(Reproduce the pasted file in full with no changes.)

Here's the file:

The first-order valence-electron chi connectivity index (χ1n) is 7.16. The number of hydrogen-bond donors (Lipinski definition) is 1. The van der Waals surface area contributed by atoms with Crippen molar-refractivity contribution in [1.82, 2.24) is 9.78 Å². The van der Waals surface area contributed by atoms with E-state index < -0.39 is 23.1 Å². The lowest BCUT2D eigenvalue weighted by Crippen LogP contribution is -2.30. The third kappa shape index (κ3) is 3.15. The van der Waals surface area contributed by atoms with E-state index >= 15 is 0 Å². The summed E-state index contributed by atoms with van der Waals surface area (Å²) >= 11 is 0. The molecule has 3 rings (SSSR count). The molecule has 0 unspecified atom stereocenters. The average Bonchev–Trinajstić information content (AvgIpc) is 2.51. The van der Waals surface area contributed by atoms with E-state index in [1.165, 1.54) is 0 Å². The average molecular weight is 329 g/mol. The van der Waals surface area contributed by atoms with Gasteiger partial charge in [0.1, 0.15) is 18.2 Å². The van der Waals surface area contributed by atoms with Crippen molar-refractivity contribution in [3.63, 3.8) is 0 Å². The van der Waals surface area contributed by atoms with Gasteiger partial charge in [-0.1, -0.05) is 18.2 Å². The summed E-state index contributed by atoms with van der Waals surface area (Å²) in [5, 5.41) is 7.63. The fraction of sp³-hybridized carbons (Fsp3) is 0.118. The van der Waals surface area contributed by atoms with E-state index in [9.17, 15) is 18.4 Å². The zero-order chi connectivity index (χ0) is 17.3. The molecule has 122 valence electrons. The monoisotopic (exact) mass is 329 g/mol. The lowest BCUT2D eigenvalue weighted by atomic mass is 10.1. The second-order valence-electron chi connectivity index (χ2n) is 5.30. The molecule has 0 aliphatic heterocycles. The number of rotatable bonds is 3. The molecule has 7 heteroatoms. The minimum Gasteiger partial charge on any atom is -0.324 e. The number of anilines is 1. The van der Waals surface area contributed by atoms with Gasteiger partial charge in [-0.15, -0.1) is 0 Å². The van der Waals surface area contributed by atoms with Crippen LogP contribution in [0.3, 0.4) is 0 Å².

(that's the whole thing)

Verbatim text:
The first-order valence-electron chi connectivity index (χ1n) is 7.16. The number of hydrogen-bond donors (Lipinski definition) is 1. The van der Waals surface area contributed by atoms with Crippen molar-refractivity contribution in [1.82, 2.24) is 9.78 Å². The van der Waals surface area contributed by atoms with E-state index < -0.39 is 23.1 Å². The lowest BCUT2D eigenvalue weighted by Crippen LogP contribution is -2.30. The third kappa shape index (κ3) is 3.15. The van der Waals surface area contributed by atoms with E-state index >= 15 is 0 Å². The summed E-state index contributed by atoms with van der Waals surface area (Å²) >= 11 is 0. The molecule has 3 rings (SSSR count). The molecule has 0 unspecified atom stereocenters. The average Bonchev–Trinajstić information content (AvgIpc) is 2.51. The van der Waals surface area contributed by atoms with E-state index in [1.165, 1.54) is 0 Å². The average molecular weight is 329 g/mol. The van der Waals surface area contributed by atoms with Gasteiger partial charge in [0.1, 0.15) is 18.2 Å². The van der Waals surface area contributed by atoms with Crippen molar-refractivity contribution in [3.63, 3.8) is 0 Å². The van der Waals surface area contributed by atoms with Gasteiger partial charge in [-0.1, -0.05) is 18.2 Å². The summed E-state index contributed by atoms with van der Waals surface area (Å²) in [5, 5.41) is 7.63. The fraction of sp³-hybridized carbons (Fsp3) is 0.118. The van der Waals surface area contributed by atoms with E-state index in [9.17, 15) is 18.4 Å². The zero-order chi connectivity index (χ0) is 17.3. The molecule has 122 valence electrons. The monoisotopic (exact) mass is 329 g/mol. The lowest BCUT2D eigenvalue weighted by atomic mass is 10.1. The second-order valence-electron chi connectivity index (χ2n) is 5.30. The molecule has 0 aliphatic heterocycles. The number of rotatable bonds is 3. The molecule has 7 heteroatoms. The minimum Gasteiger partial charge on any atom is -0.324 e. The number of anilines is 1. The van der Waals surface area contributed by atoms with Gasteiger partial charge in [-0.15, -0.1) is 0 Å². The van der Waals surface area contributed by atoms with Crippen LogP contribution in [0.3, 0.4) is 0 Å².